I could go on with other examples of the same kind of reaction among those who deal with the creative process; however, the subject has, I think, been dealt with enough for now(mercifully!).

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Thursday, July 31, 2014

Vladimir Horowitz, Art Tatum, and a Gypsy Soprano - An Iconic Triune In the History of Recorded Music...

As a  musician, I have amassed a very large collection of audio and video recordings that are an overview of  a century of  a legacy of greatness of both composer and performer. From the Vorsetzer recordings of Grieg, Debussy, Ravel etc. to the latest Beethoven  revelations  by Leif Ove Andsnes, there are hundreds of discs, tapes, and CD's and videos scattered throughout the house.
A few  days ago a question fluttered across my mind's blackboard; specifically, "which two or three constitute the most unique recordings in my collection?"
Which set me to thinking about the 'detective' I  would have to become in order to decide upon two or three in my collection. And so I began the 'game', with the following results:
1. Rachmaninoff in 1926.
2. Art Tatum in 1932 and 1935.
3. Vladimir Horowitz in the mid-1980's.
There is a Gypsy Traditional tune from Mother Russia titled "Powder and Paint,' which was a favorite of a mezzo soprano named Plevitskaya, well-known a century ago. The legendary pianist and composer Rachmaninoff was enamored of her way of projecting folk tunes, and asked her to record a tune or two, with him as accompanist. The result is this recording of a saucy, fun-filled incarnation with the great Rachmaninoff enhancing the  accompaniment with his own piquant harmonies in improvised form. Do listen, and form your own opinion!
When I first heard Art Tatum's initial  recording (1932) of a tune titled "Tiger Rag," I was simply overwhelmed by the passages that  this titan dared me to believe  they were not figments of my imagination.
I then underwent an investigation, and found that Tatum had recorded it once again in 1935, which is indeed a better copy, projecting a stride bass technique that no pianist  has ever been able to equal, less replicate. Do be reminded that Tatum was legally blind.
When I bought the video titled "The Last Romantic,"  which centered around Vladimir Horowitz performing in his town house in New York just a few years before his passing in 1989, I was especially attracted to an event which lasted all of about 20 seconds, during which Horowitz made a stab at the pop tune "Tea for Two". The result was less than spectacular, except for an impish smile emanating from the Horowitz physiognomy. What immediately came to mind was that Horowitz, arguably the best player of the piano since Franz Liszt a century earlier, was an unabashed admirer of  Art Tatum, whose music was  not in any way understood by Horowitz. What Horowitz DID comprehend was  that this little, rather squat  player of the piano rivaled HIM, in terms of raw pianistic powers. The result, what with all of the apocryphal stories swirling around  these two- in absolute truth, Vladimir Horowitz was an unabashed admirer of Art Tatum, and the strange bedfellows developed  a relationship - to what degree of meaning, I am not sure.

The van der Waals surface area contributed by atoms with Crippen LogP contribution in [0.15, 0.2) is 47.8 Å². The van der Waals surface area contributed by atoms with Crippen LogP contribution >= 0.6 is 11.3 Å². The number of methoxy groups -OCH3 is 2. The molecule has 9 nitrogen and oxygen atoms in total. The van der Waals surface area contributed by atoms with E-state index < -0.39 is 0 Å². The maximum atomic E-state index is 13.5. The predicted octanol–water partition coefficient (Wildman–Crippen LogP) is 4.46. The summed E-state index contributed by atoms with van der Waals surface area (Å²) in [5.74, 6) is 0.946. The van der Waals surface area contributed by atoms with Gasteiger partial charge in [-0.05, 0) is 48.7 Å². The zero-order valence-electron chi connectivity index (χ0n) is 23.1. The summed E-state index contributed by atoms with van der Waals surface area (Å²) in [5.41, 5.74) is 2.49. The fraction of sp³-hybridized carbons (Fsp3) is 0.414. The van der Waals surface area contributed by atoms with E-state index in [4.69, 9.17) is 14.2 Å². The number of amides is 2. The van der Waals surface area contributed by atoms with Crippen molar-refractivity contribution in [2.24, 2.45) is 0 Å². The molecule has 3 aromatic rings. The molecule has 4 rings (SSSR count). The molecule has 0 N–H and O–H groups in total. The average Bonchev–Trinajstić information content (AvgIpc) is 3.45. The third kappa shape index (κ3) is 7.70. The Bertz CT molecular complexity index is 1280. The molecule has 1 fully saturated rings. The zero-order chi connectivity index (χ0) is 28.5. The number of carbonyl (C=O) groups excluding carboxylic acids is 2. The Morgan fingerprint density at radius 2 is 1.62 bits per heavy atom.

Horowitz was mesmerized by Tatum's recording of  "Tea for Two" - hence that  little  shot at"Tea for Two" in the Horowitz video.
The question I have - I wonder if Horowitz ever got to hear  "Tiger Rag??"

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Friday, July 25, 2014

The World of Music - As Seen Through the Eyes of One of its Inhabitants...

I have written about 560 blogs since beginning them in 2007, mostly  in representation  as a  musicologist, spasmodic composer and at times a fulfilled  performer, with an occasional dip into the well of history.
Today, I realize that I rarely, if ever, have delved into the wonders of  that which I  am most assiduously attached  to:  that is, the art and  attending  wonders and rewards of  Sharing  one customarily calls Teaching.
And so I have decided to delve into my world of reaction  to and  experiences with  some of the teachers I studied with:
There will be no names of teachers; only the internal issues of  recognition of import and their ways of  making their import known to me.
For example: in Performance, I studied with several teachers, some known world-wide.
One would deal primarily with the overriding priority we call Technique. His modus operandi was, simply,
"what good is attempting to portray the idea without possessing the digital requisites to project that idea? An extremely  musical entity is a useless entity without the weaponry to make that idea come alive."
Another teacher, well recognized,  prioritized the ways of dealing with those notes to make the idea come alive, if the technique was extant. And so here was the opposite premise; namely, "even if  the performer was virtually incapable of playing a wrong note, what worth is there if he or she was not born with that priceless gift of making music come to life?"